Zerza Mediterrano: Mediterranean Moroccan Cuisine

October 4, 2009 Updated: October 4, 2009

Sweet and refreshing tea along with fiery harissa and Moroccan Cigars. (Nadia Ghattas/The Epoch Times)
Sweet and refreshing tea along with fiery harissa and Moroccan Cigars. (Nadia Ghattas/The Epoch Times)
What a delight to have discovered a genuine Morocco eatery Zerza in New York's East Village, where they prepare authentic North African/Moroccan cuisine in the traditional way. The accomplished cook, an older lady, wears a djellaba, traditional Moroccan garb. The atmosphere is casual, and although the interior is dimly lit, it did not detract from my feeling of wanting to linger.

On my memorable visit there, Zerza's owner, Radwan told me that this kind of food cannot be found in most other restaurants because the dishes are slowly and tenderly prepared by the women of the house who are used to gathering in the kitchen to assemble the meals for their families. In Moroccan culture it takes time to cook dishes perfectly. Zerza's menu offers an array of wonderful selections from appetizers to main dishes, a variety of tagines, and desserts.

Moroccans are known for their masterful use of spices, including a mixture called Ras el Hanout, “the head of a shop.” This mixture usually contains the best spices the seller has to offer. Spices typically include cardamom, clove, cinnamon, ground chili peppers, coriander, cumin, nutmeg, peppercorn, and turmeric but can be as many as one hundred different kinds. What a cook might use depends on the dish to be cooked. The cuisine also represents Mediterranean influences—from Spain during its Moorish occupation to the trade routes through the Mediterranean Sea and the Atlantic Ocean.

Moroccan vegetable couscous with stewed mixed vegetables and broth. (Talia Simhi)
Moroccan vegetable couscous with stewed mixed vegetables and broth. (Talia Simhi)
Couscous, a staple of Moroccan cuisine, is made with moistened semolina wheat flour. When I lived in the Middle East, our neighbor would roll the dough into hair-thin strings and with her index and thumb would take tiny pieces and roll them in round shapes one at a time. She would then steam or cook them with chicken or meat broth to make an ideal base for hearty stews. Some of these stews are called tagines, slow-cooked medleys containing traditional ingredients ranging from meats to fish and vegetables.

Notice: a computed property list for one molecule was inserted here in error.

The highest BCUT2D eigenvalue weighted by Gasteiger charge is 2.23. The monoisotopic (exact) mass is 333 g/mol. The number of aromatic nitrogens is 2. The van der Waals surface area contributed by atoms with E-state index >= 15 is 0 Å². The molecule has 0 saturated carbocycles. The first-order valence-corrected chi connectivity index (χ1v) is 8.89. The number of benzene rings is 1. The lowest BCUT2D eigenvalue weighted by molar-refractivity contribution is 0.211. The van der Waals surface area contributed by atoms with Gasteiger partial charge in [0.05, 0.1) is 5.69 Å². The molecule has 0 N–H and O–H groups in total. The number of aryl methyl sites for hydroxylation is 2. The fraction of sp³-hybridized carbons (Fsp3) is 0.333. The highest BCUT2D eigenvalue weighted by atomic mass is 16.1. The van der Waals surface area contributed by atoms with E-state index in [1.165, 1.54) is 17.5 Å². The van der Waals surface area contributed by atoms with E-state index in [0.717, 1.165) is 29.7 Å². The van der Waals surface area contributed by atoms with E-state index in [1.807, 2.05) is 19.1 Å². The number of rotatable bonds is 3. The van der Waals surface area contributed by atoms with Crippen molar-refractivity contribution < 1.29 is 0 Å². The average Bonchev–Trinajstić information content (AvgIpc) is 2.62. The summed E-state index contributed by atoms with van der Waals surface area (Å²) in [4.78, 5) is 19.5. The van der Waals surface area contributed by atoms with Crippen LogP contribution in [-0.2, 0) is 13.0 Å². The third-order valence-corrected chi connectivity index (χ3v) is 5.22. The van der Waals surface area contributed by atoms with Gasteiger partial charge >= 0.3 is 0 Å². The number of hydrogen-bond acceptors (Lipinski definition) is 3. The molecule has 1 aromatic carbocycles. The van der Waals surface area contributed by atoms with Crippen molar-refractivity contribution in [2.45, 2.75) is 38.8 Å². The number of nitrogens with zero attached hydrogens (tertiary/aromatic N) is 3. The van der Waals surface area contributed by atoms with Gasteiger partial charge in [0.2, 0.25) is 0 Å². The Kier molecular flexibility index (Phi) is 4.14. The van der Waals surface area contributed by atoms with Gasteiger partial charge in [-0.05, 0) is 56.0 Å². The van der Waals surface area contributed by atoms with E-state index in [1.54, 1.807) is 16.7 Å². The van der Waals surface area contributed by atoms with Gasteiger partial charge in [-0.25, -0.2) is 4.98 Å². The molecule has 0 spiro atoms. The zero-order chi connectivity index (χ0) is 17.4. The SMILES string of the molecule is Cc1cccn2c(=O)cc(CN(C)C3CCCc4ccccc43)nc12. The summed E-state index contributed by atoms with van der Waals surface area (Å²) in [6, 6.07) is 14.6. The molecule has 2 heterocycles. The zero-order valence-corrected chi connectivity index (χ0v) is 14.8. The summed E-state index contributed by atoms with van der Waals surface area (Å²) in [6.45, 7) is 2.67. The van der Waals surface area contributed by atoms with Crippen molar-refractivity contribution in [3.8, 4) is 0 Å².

Tagine is also the name of the utensil used to cook the meal. The pot consists of two parts: a clay base unit which is flat and circular with low sides and a large clay cone-shaped top that covers the base during cooking. The cover is designed to promote the return of all condensation to the base, which keeps food moist. With the cover removed, the base can be taken to the table for serving.

According to Radwan, the elaborate dish called bastilla separates Moroccan food from Mediterranean-inspired cuisine. Bastilla is a complex, mouthwatering combination of sweet and savory flavors made with either seafood or chicken. If chicken is used, it is slow-cooked with herbs and spices like saffron, turmeric, nutmeg, cumin, and ginger. The chicken is then shredded and layered with a mixture of eggs and toasted, crushed almonds; then enclosed in paper-thin (warqa) dough; and finally slowly baked until the dough is crisp. Before presentation, the Bastilla is sprinkled with cinnamon and powdered sugar. Although the process is lengthy, all the women in the kitchen working together nourish relationships among friends and family. It nourishes the body as well.

My friend and I savored Mediterranean-influenced starters. The Moroccan cigars ($6), spiced ground beef wrapped in the (warqa) dough, were served with the classic, pleasantly smooth, and fiery harrissa sauce, a traditional table accompaniment made with red chilies, bell peppers, tomato paste, olive oil, and other spices. In North African cuisine, harissa complements dips or functions as a flavor enhancer.

We also devoured a mezze plate of bakoula, matbucha, and baba ghanough served with pita bread ($13.75). Bakoula is a flavorful spinach puree with chickpeas—spicy yet tangy and sweet. Matbucha is a sweet and tangy roasted pepper with tomatoes dip, augmented with cumin. The baba ghannough was the best I ever had, prepared with perfect proportions of mashed, smoked eggplant, tahini (sesame seed paste), and lemon juice. The bitter, sweet taste of the eggplant combined with the tangy lemon juice and sesame paste was quite flavorful.

Dining at Zerza would be incomplete without a tagine. We ordered the Chicken Lemon Tagine ($15.50), consisting of herb-rubbed chicken, Moroccan olives, and preserved lemons. The trick to making this even tastier and more exotic is to top the couscous with caramelized onions—voila! An avalanche of flavors makes your palate sing!

Allow ample time to enjoy the food at Zerza. The slow-cooked dishes are prepared to order. Unfortunately, we were on a timeline and had to forego the intriguing-sounding fig ice cream to end the meal, vowing to try it at our next visit. But we did end the meal with a fabulous item: a refreshing Moroccan beverage made with green tea, sugar, and mint leaves, simmered over a slow fire.

Zerza offers special 3-course dinners and brunches for only $13.95 (cash only), with belly dance performances on Friday and Saturday evening.

Location: 308 East 6th Street. New York, NY 10003
Phone: 212-529-8250
Web site: zerza.com